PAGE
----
"We do hope this helps to create a more competitive environment in Michigan, but I don't think this is going to be the game changer and all of a sudden we have a level playing field," Pallone said. "We are so far behind in being a competitive market."
Pallone cited the recent rankings of competitive health insurance markets conducted every few years by the American Medical Association. In a 2020 report, the AMA ranked Michigan third least competitive in the nation behind Alabama and Hawaii.
"For small employers, we've got the ninth-highest health insurance premiums," Pallone said.
Scott Lyon, senior vice president of the Small Business Association of Michigan, said it is too early to know what effect the settlement might have on small business premiums or payouts to companies on settlement claims.
"We haven't told (member companies) anything at this point," Lyon said. "It's my understanding that this is still a proposal that the antitrust attorneys need to accept. So it's not a done deal. We are waiting on that."
SBAM does business with the Michigan Blues through an association health plan contract members can access through a newly formed company called TranscendAHP, a partnership with the Michigan Business and Professional Association.
Even with the potential claims, Lyon said he doesn't believe the potential payouts will be that significant for small businesses.
"You do the math and look at the average company that's enrolled in our sponsor, Blue Cross, and you are talking about $200. It's not a windfall," Lyon said. "It's really small dollars when you get down right down to it."
But Lyon said SBAM supports a free market and welcomes more competition in Michigan.
"There is an impact that competition has on quality and costs, the old supply and demand equations," he said. "We also know that health care and health insurance are strange markets that don't always follow normal economics. So, additional competition doesn't necessarily result in lower prices, or better quality. We are always looking to take costs out of the equation."
In terms of antitrust settlement proposals, Klein, who has tried many antitrust lawsuits, including the most favored nation litigation against Blue Cross that began in the early 2010s, said nearly $2 billion is a significant settlement amount.
"I'm old-fashioned, but I find it hard to say $2 billion is not a lot of money no matter how you split it," he said.
Klein said there is no downside to submitting a claim if an employer or individual qualifies.
"You are simply walking away from money to not submit a claim unless the cost of claim submission is greater than your potential recovery," Klein said. "It's going to take you a month and a half to assemble the data that you need to submit a claim. However, the actual data is largely in the hands of the administrator and Blue Cross."
While some Michigan Blues practices, such as most favored nation provisions, already have been disallowed by state law several years ago, experts say the Michigan Blues will need to take drastic steps to reduce administrative fees to become more competitive to competing Blues plans and other health insurers.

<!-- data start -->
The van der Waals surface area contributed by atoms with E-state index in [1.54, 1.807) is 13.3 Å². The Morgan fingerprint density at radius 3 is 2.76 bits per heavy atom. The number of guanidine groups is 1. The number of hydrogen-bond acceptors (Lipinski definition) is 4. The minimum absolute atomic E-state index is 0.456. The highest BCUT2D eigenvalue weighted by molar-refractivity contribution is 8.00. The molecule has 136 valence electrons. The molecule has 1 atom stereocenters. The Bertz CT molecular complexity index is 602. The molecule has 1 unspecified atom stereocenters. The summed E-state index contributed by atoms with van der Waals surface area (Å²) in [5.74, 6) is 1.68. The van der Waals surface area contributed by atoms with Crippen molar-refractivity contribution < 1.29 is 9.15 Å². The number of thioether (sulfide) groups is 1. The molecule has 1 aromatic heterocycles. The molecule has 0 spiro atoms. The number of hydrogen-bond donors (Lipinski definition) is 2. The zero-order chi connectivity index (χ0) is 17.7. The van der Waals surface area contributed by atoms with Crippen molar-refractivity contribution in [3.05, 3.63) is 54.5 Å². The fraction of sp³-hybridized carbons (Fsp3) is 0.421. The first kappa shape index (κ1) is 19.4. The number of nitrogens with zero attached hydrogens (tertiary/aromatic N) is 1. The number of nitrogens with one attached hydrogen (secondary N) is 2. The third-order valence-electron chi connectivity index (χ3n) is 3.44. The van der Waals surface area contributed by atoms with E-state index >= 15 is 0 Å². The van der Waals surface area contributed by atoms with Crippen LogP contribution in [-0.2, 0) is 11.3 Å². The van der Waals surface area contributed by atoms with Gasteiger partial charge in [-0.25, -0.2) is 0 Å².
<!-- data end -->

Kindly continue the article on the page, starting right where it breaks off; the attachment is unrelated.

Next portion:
General Motors Co., one of the Michigan Blues' largest self-funded customers, has threatened for years to take their business elsewhere because of the Blues' high administrative costs. In 2018, for example, GM signed a direct health benefit contract with Henry Ford Health System.
GM declined comment for this story, but sources tell Crain's that GM is one self-funded company that will most likely be taking third-party administration bids from competing Blues plans in Michigan.
Mike Cox, the former Michigan attorney general from 2003 to 2011, said the Michigan Blues were protected from competition as the "insurer of last resort" since 1939 until they became a mutual in 2014.
"We will soon find out whether they are well run or not with other Blues plans coming here. They were more a political machine than an efficient business," said Cox, who now heads the Mike Cox Law Firm PLLC in Livonia.
"The low hanging fruit (to cut costs) is administrative costs. They have to be more transparent than they have been with local municipalities suing over hidden costs," Cox said. "As other market players come in, they will explain all the hidden costs and product deficiencies to GM and Ford. It will open up competition."
Cox said the court's requirement that Blues plans stop anticompetitive conduct is even more important than the monetary damages to companies and individuals.
"The $2.7 billion settlement catches the eye, but to me, the money damages are not as much important as the injunctive relief," Cox said. "The most important remedy is to ensure plans don't do this again. It will be up to the judge to make sure there is compliance and monitoring of the agreement so they don't carve out regions for the various associations."
Under the proposed settlement, the court would require the creation of a five-person "monitoring committee" that would oversee compliance with the terms of the settlement for a period of five years.
Pallone said regulators and court-appointment monitors should pay close attention to how the Michigan Blues uses the settlement dollars to pay out claims.
"We have seen in the past they used the dollars as incentives to resign or re-up some of those employer contracts," he said. "They will settle and then strike agreements with the employer to just lower premiums in the future, or give them some kind of a premium credit or discount."